As for pain relievers, I usually recommend at this point to start lowering the dose. There are many reasons. First, pain can be a feedback mechanism for your body to tell you if you’re doing too much. And second, sometimes patients feel too good on pain medication and tend to do too much. Finally, pain relievers can cause constipation and straining the stool can damage muscle repair.
At this point we begin the recovery phase. Start by touring the house, but refrain from doing much outdoor activity. You are now beginning to feel your activity level and how much you can tolerate. Let your body guide you.
By week three, you no longer need to wear your compression garment 24/7, but you should still wear it at least half the time. You can take the garment off at night, but if you don’t feel totally comfortable, keep it on. Most patients keep it for the whole month, stating that it makes them feel more secure. This is your body telling you that things are still a little tight or there is still swelling. Listen to your body and don’t push it.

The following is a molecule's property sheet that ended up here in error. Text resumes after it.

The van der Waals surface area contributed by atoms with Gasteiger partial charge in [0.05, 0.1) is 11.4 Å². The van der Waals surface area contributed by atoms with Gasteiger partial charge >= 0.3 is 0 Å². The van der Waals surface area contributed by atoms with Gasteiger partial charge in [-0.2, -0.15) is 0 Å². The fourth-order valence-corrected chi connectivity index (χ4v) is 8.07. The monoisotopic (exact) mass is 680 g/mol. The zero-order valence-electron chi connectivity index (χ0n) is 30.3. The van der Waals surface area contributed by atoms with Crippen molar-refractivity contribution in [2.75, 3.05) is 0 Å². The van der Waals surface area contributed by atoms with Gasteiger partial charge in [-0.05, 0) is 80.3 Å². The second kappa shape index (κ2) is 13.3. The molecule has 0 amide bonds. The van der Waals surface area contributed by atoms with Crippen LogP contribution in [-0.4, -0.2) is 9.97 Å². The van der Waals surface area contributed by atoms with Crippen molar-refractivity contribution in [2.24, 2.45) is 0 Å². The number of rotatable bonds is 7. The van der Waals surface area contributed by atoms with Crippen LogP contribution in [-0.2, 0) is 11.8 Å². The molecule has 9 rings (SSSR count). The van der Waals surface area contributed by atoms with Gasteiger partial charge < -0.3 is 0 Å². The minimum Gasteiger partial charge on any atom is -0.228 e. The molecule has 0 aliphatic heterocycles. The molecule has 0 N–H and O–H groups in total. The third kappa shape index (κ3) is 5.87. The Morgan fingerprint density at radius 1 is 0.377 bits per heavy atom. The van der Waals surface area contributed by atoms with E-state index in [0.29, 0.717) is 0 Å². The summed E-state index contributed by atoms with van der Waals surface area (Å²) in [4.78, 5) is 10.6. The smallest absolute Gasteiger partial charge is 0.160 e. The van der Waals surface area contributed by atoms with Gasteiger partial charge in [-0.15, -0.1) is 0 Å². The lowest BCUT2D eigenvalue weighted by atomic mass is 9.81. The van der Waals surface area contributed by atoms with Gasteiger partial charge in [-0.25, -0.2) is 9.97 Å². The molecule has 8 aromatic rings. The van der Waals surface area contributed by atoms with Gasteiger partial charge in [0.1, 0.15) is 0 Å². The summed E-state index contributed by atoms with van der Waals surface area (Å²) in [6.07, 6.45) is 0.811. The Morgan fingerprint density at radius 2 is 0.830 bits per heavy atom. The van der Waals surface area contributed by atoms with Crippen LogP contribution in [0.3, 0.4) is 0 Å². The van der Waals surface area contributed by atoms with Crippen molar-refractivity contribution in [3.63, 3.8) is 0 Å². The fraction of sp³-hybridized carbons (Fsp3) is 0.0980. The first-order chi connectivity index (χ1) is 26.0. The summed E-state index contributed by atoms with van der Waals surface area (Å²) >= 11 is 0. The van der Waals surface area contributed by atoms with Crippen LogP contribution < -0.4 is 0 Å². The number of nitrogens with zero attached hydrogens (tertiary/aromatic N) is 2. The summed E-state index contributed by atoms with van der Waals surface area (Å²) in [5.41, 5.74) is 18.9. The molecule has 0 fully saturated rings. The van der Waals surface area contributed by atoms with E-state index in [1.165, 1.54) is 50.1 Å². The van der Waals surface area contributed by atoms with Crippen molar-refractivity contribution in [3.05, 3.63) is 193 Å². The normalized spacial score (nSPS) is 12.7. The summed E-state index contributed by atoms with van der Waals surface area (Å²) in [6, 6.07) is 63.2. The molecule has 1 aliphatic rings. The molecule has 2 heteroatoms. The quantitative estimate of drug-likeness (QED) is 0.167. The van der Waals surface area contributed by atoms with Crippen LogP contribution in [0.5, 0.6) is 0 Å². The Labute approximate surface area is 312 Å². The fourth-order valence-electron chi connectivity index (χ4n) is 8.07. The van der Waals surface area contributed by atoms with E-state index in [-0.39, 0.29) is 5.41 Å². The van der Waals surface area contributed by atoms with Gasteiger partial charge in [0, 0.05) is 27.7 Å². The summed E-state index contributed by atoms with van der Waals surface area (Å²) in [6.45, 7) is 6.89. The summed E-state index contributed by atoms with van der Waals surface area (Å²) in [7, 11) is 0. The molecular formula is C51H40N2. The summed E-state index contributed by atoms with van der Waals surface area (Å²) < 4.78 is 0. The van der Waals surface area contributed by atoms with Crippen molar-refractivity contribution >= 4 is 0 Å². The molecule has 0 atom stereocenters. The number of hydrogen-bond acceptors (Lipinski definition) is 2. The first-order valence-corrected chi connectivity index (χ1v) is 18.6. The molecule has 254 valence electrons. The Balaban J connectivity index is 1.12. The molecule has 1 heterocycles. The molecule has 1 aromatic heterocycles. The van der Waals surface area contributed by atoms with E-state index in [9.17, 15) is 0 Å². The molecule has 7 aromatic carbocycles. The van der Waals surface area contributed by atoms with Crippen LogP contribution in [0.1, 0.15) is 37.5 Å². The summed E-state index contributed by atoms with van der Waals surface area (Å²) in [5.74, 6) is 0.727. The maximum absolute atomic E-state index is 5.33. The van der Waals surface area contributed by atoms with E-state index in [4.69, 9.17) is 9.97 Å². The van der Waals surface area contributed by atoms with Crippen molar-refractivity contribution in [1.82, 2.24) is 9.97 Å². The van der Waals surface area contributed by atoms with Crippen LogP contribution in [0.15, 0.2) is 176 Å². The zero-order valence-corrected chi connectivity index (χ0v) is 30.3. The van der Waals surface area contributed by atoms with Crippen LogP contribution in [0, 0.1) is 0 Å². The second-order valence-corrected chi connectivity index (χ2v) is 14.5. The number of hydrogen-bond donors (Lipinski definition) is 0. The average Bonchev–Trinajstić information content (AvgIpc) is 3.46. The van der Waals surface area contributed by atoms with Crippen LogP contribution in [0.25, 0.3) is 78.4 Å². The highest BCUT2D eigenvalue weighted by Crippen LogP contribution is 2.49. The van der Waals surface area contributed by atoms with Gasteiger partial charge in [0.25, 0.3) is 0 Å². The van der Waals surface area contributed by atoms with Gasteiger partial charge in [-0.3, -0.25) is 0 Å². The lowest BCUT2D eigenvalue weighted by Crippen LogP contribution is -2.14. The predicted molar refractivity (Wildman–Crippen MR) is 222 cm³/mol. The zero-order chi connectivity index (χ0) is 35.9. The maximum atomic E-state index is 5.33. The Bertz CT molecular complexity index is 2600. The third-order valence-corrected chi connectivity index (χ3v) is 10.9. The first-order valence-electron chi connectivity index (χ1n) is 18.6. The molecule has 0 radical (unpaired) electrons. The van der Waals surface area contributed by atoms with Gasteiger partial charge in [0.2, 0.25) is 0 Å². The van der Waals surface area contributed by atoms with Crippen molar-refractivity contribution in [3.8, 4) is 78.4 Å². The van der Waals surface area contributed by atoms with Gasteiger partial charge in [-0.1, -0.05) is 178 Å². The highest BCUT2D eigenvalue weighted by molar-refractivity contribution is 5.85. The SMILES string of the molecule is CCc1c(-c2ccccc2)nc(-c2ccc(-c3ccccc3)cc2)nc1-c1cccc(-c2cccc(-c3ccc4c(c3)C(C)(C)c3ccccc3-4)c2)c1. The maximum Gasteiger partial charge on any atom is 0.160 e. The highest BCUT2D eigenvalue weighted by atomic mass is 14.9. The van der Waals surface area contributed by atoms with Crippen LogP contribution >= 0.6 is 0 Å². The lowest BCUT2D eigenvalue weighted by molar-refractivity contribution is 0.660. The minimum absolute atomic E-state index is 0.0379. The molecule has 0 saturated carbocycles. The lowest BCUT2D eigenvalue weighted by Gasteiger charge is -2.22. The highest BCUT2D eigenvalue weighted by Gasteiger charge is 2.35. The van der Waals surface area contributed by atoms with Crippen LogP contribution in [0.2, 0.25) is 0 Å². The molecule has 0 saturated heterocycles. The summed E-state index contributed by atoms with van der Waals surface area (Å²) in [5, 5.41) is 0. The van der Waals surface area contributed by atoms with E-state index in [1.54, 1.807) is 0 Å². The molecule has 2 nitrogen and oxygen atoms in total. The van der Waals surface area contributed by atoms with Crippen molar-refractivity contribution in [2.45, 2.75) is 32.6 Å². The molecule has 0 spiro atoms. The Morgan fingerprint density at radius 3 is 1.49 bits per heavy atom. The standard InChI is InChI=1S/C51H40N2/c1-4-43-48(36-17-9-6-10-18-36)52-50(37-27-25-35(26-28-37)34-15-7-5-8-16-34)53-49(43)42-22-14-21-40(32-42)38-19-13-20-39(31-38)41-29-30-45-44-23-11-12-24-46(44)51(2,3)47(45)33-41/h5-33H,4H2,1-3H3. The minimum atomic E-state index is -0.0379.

Now you can venture out of the house, but it’s not yet the time to go shopping at the mall or take long trips. Many patients return to work, as long as there are no physical demands.
Start trying to stretch, gently. Don’t try to lift anything that weighs more than 5 pounds. You should not yet wear any tight clothing other than the compression garment.
Even though you are in very good shape, it is up to you that it is not a good idea to drive. During the fourth week after the operation, sudden turns or hits on the brakes can damage the muscle repair.
At this point you may feel a hardness along the wound. Don’t panic, it’s called the healing ridge, and it’s the collagen your body lays down to bind the wound together. It will disappear in the next few weeks. You are still swollen here and there and some areas are numb. All this will improve.
Starting at week 5, you can start to resume your normal activities! I should see you sometime this week for your one-month follow-up appointment. You may still have some swelling, but your new body profile should be obvious. Start enjoying it!
In summary, if you are considering having a tummy tuck, you should plan on 3 weeks off work, without having to drive during the initial recovery period.
Everybody is unique and I hope this detailed explanation of the first five weeks after abdominoplasty will help you prepare for your own tummy tuck recovery time.